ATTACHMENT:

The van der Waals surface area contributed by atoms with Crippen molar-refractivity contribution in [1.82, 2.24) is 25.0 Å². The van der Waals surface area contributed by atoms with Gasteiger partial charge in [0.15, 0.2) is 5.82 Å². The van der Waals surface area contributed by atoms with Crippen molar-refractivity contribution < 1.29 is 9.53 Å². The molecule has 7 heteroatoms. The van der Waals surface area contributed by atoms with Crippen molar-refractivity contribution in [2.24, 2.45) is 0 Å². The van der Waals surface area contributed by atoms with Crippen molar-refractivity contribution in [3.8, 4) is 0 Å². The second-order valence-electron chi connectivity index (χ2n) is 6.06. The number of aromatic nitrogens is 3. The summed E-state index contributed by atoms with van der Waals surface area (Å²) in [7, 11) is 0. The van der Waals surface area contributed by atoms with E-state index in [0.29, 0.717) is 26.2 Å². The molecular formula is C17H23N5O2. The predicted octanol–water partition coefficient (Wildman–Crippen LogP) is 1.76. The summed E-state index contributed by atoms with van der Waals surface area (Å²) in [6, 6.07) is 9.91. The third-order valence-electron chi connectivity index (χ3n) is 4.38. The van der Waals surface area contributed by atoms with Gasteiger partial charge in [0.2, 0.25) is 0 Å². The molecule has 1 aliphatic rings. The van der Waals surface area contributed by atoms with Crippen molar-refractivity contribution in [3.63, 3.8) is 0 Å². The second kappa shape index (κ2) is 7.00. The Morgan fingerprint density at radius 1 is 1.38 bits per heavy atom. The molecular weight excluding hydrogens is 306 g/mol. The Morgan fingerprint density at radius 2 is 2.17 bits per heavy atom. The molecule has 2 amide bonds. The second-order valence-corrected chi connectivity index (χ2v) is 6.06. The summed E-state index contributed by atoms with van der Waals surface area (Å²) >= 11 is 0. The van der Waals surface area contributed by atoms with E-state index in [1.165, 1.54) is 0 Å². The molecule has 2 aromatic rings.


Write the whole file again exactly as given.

The van der Waals surface area contributed by atoms with Crippen molar-refractivity contribution in [1.82, 2.24) is 25.0 Å². The van der Waals surface area contributed by atoms with Gasteiger partial charge in [0.15, 0.2) is 5.82 Å². The van der Waals surface area contributed by atoms with Crippen molar-refractivity contribution < 1.29 is 9.53 Å². The molecule has 7 heteroatoms. The van der Waals surface area contributed by atoms with Crippen molar-refractivity contribution in [2.24, 2.45) is 0 Å². The van der Waals surface area contributed by atoms with Crippen molar-refractivity contribution in [3.8, 4) is 0 Å². The second-order valence-electron chi connectivity index (χ2n) is 6.06. The number of aromatic nitrogens is 3. The summed E-state index contributed by atoms with van der Waals surface area (Å²) in [7, 11) is 0. The van der Waals surface area contributed by atoms with E-state index in [0.29, 0.717) is 26.2 Å². The molecular formula is C17H23N5O2. The predicted octanol–water partition coefficient (Wildman–Crippen LogP) is 1.76. The summed E-state index contributed by atoms with van der Waals surface area (Å²) in [6, 6.07) is 9.91. The third-order valence-electron chi connectivity index (χ3n) is 4.38. The van der Waals surface area contributed by atoms with Gasteiger partial charge in [0.2, 0.25) is 0 Å². The molecule has 1 aliphatic rings. The van der Waals surface area contributed by atoms with Crippen molar-refractivity contribution in [3.63, 3.8) is 0 Å². The second kappa shape index (κ2) is 7.00. The Morgan fingerprint density at radius 1 is 1.38 bits per heavy atom. The molecular weight excluding hydrogens is 306 g/mol. The Morgan fingerprint density at radius 2 is 2.17 bits per heavy atom. The molecule has 2 amide bonds. The second-order valence-corrected chi connectivity index (χ2v) is 6.06. The summed E-state index contributed by atoms with van der Waals surface area (Å²) >= 11 is 0. The van der Waals surface area contributed by atoms with E-state index in [1.165, 1.54) is 0 Å². The molecule has 2 aromatic rings.